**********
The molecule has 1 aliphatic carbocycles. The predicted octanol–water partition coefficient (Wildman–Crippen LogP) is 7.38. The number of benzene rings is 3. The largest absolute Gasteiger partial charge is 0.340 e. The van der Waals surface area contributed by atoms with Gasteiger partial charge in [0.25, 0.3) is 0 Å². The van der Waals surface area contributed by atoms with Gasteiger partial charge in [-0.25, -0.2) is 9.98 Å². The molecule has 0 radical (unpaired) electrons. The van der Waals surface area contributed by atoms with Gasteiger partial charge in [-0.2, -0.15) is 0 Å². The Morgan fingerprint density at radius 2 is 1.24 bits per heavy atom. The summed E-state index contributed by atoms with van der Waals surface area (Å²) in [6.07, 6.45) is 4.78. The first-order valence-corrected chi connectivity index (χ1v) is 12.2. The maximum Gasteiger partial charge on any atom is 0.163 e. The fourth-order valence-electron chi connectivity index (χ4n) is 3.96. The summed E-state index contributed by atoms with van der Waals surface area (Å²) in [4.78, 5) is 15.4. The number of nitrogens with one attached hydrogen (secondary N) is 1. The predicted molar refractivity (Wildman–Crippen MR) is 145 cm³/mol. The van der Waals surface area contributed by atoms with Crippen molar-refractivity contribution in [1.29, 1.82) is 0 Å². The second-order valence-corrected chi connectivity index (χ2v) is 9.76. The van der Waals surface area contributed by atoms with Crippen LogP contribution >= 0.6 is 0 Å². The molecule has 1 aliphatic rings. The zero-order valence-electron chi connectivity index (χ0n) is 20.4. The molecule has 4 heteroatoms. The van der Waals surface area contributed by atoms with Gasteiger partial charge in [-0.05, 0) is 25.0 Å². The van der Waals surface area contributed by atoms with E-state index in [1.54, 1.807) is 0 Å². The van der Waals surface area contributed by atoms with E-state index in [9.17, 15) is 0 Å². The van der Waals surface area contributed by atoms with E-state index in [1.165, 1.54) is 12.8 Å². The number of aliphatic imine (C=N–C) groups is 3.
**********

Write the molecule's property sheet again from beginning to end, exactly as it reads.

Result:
The molecule has 1 aliphatic carbocycles. The predicted octanol–water partition coefficient (Wildman–Crippen LogP) is 7.38. The number of benzene rings is 3. The largest absolute Gasteiger partial charge is 0.340 e. The van der Waals surface area contributed by atoms with Gasteiger partial charge in [0.25, 0.3) is 0 Å². The van der Waals surface area contributed by atoms with Gasteiger partial charge in [-0.25, -0.2) is 9.98 Å². The molecule has 0 radical (unpaired) electrons. The van der Waals surface area contributed by atoms with Gasteiger partial charge in [-0.2, -0.15) is 0 Å². The Morgan fingerprint density at radius 2 is 1.24 bits per heavy atom. The summed E-state index contributed by atoms with van der Waals surface area (Å²) in [6.07, 6.45) is 4.78. The first-order valence-corrected chi connectivity index (χ1v) is 12.2. The maximum Gasteiger partial charge on any atom is 0.163 e. The fourth-order valence-electron chi connectivity index (χ4n) is 3.96. The summed E-state index contributed by atoms with van der Waals surface area (Å²) in [4.78, 5) is 15.4. The number of nitrogens with one attached hydrogen (secondary N) is 1. The predicted molar refractivity (Wildman–Crippen MR) is 145 cm³/mol. The van der Waals surface area contributed by atoms with Crippen molar-refractivity contribution in [1.29, 1.82) is 0 Å². The second-order valence-corrected chi connectivity index (χ2v) is 9.76. The van der Waals surface area contributed by atoms with Crippen LogP contribution >= 0.6 is 0 Å². The molecule has 1 aliphatic rings. The zero-order valence-electron chi connectivity index (χ0n) is 20.4. The molecule has 4 heteroatoms. The van der Waals surface area contributed by atoms with Gasteiger partial charge in [-0.05, 0) is 25.0 Å². The van der Waals surface area contributed by atoms with E-state index in [1.54, 1.807) is 0 Å². The van der Waals surface area contributed by atoms with E-state index in [9.17, 15) is 0 Å². The van der Waals surface area contributed by atoms with E-state index in [1.165, 1.54) is 12.8 Å². The number of aliphatic imine (C=N–C) groups is 3.